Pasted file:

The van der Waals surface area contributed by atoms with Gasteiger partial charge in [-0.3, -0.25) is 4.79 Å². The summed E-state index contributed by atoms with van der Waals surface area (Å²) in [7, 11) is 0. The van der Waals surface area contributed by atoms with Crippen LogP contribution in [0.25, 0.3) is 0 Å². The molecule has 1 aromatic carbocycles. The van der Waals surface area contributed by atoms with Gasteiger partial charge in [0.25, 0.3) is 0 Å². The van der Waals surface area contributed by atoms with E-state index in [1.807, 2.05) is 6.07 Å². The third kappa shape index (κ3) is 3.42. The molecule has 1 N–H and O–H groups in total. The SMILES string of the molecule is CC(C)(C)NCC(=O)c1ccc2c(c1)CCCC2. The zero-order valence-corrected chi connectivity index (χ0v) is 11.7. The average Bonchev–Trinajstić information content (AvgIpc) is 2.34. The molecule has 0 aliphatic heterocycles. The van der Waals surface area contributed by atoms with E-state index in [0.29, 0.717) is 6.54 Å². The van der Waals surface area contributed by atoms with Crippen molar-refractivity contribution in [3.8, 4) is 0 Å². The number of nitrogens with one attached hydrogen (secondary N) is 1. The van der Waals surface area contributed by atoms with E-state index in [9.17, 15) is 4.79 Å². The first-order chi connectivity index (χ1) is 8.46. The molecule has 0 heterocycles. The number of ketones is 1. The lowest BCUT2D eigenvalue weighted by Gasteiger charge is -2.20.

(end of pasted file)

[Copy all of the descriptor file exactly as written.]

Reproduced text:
The van der Waals surface area contributed by atoms with Gasteiger partial charge in [-0.3, -0.25) is 4.79 Å². The summed E-state index contributed by atoms with van der Waals surface area (Å²) in [7, 11) is 0. The van der Waals surface area contributed by atoms with Crippen LogP contribution in [0.25, 0.3) is 0 Å². The molecule has 1 aromatic carbocycles. The van der Waals surface area contributed by atoms with Gasteiger partial charge in [0.25, 0.3) is 0 Å². The van der Waals surface area contributed by atoms with E-state index in [1.807, 2.05) is 6.07 Å². The third kappa shape index (κ3) is 3.42. The molecule has 1 N–H and O–H groups in total. The SMILES string of the molecule is CC(C)(C)NCC(=O)c1ccc2c(c1)CCCC2. The zero-order valence-corrected chi connectivity index (χ0v) is 11.7. The average Bonchev–Trinajstić information content (AvgIpc) is 2.34. The molecule has 0 aliphatic heterocycles. The van der Waals surface area contributed by atoms with E-state index in [0.29, 0.717) is 6.54 Å². The van der Waals surface area contributed by atoms with Crippen molar-refractivity contribution in [3.8, 4) is 0 Å². The number of nitrogens with one attached hydrogen (secondary N) is 1. The van der Waals surface area contributed by atoms with E-state index in [9.17, 15) is 4.79 Å². The first-order chi connectivity index (χ1) is 8.46. The molecule has 0 heterocycles. The number of ketones is 1. The lowest BCUT2D eigenvalue weighted by Gasteiger charge is -2.20.